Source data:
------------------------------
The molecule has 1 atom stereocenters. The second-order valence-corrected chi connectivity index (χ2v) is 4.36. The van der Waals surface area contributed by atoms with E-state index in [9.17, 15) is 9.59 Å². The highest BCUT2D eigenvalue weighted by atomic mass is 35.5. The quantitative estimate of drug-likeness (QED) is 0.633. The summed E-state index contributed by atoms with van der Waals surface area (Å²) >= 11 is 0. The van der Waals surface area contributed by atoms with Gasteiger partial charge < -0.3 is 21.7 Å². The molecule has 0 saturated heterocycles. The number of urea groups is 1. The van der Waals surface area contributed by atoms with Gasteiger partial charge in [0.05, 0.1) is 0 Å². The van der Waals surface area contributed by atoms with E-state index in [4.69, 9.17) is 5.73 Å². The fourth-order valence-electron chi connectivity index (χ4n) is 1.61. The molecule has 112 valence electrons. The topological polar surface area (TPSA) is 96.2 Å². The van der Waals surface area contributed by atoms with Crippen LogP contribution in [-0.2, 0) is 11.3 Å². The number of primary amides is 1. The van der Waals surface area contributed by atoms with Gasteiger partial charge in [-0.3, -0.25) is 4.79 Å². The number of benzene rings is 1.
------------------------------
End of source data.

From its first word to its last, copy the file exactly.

The molecule has 1 atom stereocenters. The second-order valence-corrected chi connectivity index (χ2v) is 4.36. The van der Waals surface area contributed by atoms with E-state index in [9.17, 15) is 9.59 Å². The highest BCUT2D eigenvalue weighted by atomic mass is 35.5. The quantitative estimate of drug-likeness (QED) is 0.633. The summed E-state index contributed by atoms with van der Waals surface area (Å²) >= 11 is 0. The van der Waals surface area contributed by atoms with Gasteiger partial charge < -0.3 is 21.7 Å². The molecule has 0 saturated heterocycles. The number of urea groups is 1. The van der Waals surface area contributed by atoms with Gasteiger partial charge in [0.05, 0.1) is 0 Å². The van der Waals surface area contributed by atoms with E-state index in [4.69, 9.17) is 5.73 Å². The fourth-order valence-electron chi connectivity index (χ4n) is 1.61. The molecule has 112 valence electrons. The topological polar surface area (TPSA) is 96.2 Å². The van der Waals surface area contributed by atoms with Crippen LogP contribution in [-0.2, 0) is 11.3 Å². The number of primary amides is 1. The van der Waals surface area contributed by atoms with Gasteiger partial charge in [-0.3, -0.25) is 4.79 Å². The number of benzene rings is 1.